Invited to the set of C à Vous this Tuesday, April 12, Orlando, Dalida’s younger brother, confided at length to Anne-Elisabeth Lemoine and her columnists. And especially on a very sensitive issue: the abortion of the singer, who had hidden her pregnancy.
This May 3, 2022 will be a very special date: it has been 35 years since Dalida died. On the night of May 2-3, 1987, the legendary French singer committed suicide at her home at 11 rue d’Orchampt by overdosing on barbiturates, which she swallowed with whiskey, alcohol, which enhances the effects of this type of medicine. His brother Orlando, who was invited to the set of C to You to commemorate this sad date, discussed at length with Anne-Elisabeth Lemoine and his team this Tuesday April 12th.
And above all on a very special topic: a story that remained hidden for many, many years. It was Dalida’s brother himself who exposed the affair. It all started in 1973 when Dalida released one of her flagship songs: “He had just turned 18”. A few years earlier, the then 34-year-old Dalida had just lost the man of her life and met Lucio, a young 18-year-old student from Rome. They lived a short idyll, which will lead to the diva’s unwanted pregnancy. Naturally, the young man, not wanting a child, asked her to secretly abort.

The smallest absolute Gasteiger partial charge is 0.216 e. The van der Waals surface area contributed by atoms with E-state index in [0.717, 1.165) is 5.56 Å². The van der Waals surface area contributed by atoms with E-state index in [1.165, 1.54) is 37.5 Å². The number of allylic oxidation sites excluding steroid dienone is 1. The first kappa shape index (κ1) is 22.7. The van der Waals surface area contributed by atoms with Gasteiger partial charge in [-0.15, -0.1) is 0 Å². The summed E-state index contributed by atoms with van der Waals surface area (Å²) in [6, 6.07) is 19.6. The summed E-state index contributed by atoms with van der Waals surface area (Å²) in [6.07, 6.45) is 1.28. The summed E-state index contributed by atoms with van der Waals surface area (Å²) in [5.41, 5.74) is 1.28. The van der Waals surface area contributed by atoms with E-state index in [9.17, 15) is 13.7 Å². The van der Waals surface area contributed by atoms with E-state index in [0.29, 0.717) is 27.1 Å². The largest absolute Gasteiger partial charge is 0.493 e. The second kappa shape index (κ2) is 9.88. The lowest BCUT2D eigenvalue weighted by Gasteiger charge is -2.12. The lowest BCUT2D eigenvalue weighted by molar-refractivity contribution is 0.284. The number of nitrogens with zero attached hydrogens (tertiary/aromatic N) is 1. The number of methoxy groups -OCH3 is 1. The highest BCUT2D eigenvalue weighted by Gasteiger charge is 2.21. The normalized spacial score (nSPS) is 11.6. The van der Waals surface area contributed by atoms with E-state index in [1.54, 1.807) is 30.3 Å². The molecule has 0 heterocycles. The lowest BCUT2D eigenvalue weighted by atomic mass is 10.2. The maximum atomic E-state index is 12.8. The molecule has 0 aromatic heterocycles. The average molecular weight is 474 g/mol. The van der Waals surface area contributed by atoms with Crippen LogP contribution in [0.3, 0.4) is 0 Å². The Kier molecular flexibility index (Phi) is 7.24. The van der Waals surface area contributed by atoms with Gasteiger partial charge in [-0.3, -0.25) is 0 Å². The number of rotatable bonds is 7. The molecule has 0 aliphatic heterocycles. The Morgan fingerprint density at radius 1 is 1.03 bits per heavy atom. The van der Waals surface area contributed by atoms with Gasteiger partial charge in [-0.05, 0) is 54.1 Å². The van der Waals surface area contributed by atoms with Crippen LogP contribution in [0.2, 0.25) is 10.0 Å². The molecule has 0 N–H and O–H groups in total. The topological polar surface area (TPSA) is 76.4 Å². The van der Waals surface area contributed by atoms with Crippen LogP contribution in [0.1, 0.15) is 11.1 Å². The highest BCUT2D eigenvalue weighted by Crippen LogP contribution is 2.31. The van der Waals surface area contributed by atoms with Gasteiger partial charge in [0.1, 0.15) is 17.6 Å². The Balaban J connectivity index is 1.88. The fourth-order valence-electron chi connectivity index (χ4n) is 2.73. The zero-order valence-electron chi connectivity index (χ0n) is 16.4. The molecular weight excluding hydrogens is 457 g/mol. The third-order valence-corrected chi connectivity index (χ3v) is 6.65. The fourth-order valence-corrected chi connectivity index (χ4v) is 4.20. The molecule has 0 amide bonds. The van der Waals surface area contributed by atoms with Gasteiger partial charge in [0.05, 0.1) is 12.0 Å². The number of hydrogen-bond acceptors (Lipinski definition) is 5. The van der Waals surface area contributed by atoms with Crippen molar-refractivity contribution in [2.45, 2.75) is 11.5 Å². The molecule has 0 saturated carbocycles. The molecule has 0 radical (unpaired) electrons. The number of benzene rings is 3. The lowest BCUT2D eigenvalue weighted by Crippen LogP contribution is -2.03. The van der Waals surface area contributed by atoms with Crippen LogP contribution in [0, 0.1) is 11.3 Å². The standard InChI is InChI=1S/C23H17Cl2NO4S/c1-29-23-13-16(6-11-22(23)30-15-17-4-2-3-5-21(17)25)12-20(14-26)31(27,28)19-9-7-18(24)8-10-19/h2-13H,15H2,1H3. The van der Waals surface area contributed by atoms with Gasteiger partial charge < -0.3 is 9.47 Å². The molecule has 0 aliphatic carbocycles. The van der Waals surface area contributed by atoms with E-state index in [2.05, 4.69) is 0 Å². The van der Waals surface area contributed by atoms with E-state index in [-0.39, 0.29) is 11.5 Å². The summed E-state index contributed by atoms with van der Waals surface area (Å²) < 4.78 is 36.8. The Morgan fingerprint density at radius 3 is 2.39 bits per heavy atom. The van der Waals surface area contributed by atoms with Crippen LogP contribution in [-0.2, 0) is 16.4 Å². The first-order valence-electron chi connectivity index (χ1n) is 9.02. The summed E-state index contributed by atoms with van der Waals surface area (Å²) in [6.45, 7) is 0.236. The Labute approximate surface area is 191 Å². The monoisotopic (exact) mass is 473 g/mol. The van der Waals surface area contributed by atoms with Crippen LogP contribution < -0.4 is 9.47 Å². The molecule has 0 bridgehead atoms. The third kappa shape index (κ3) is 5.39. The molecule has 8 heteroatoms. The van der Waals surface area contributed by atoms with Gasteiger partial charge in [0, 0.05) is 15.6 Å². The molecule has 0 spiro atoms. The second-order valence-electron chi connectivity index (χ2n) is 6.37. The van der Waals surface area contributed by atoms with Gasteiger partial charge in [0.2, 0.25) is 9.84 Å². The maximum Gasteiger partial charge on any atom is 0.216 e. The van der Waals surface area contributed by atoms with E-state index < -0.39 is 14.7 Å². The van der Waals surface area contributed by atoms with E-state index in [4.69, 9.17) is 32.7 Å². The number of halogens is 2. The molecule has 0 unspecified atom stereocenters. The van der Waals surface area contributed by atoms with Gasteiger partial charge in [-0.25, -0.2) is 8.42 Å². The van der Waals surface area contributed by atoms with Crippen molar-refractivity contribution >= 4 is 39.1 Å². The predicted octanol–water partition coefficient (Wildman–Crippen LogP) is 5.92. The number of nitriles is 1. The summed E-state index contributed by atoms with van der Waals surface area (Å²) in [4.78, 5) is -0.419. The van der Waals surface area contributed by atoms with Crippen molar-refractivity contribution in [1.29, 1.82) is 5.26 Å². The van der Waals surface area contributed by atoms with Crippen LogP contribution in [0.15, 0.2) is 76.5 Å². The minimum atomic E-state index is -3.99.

Orlando: ‘Dalida’s abortion went very badly’
Which Dalida accepted. But this song has nothing to do with the true story of the French diva. It’s a perfect coincidence, as his brother tells Orlando when he returns to this horrific ordeal his sister endured. “When she sang this song, everyone thought it was written because of her love for the young man, it was pure coincidence. You know, there were only two people who knew about this story: me and my cousin Rosie. My mother didn’t know, my brother didn’t know. She hasn’t told anyone she’s pregnant. Even the young man never found out. Maybe he found out later when the book came out. But I’ll tell you: he never knew that Dalida was expecting a child.
With those things settled, Orlando continued: “She had decided that our mother shouldn’t know about it. So any song that makes you think of it is pure bliss. The songwriters couldn’t know. But sometimes chance makes things good. As she left, she whispered to me the things I could reveal and the things I wasn’t allowed to say. These were his last wishes. And back when I was writing the book, I had to talk about it because her abortion went very badly. She could never be a mother. I had to put it in the book, but nobody knew beforehand.”
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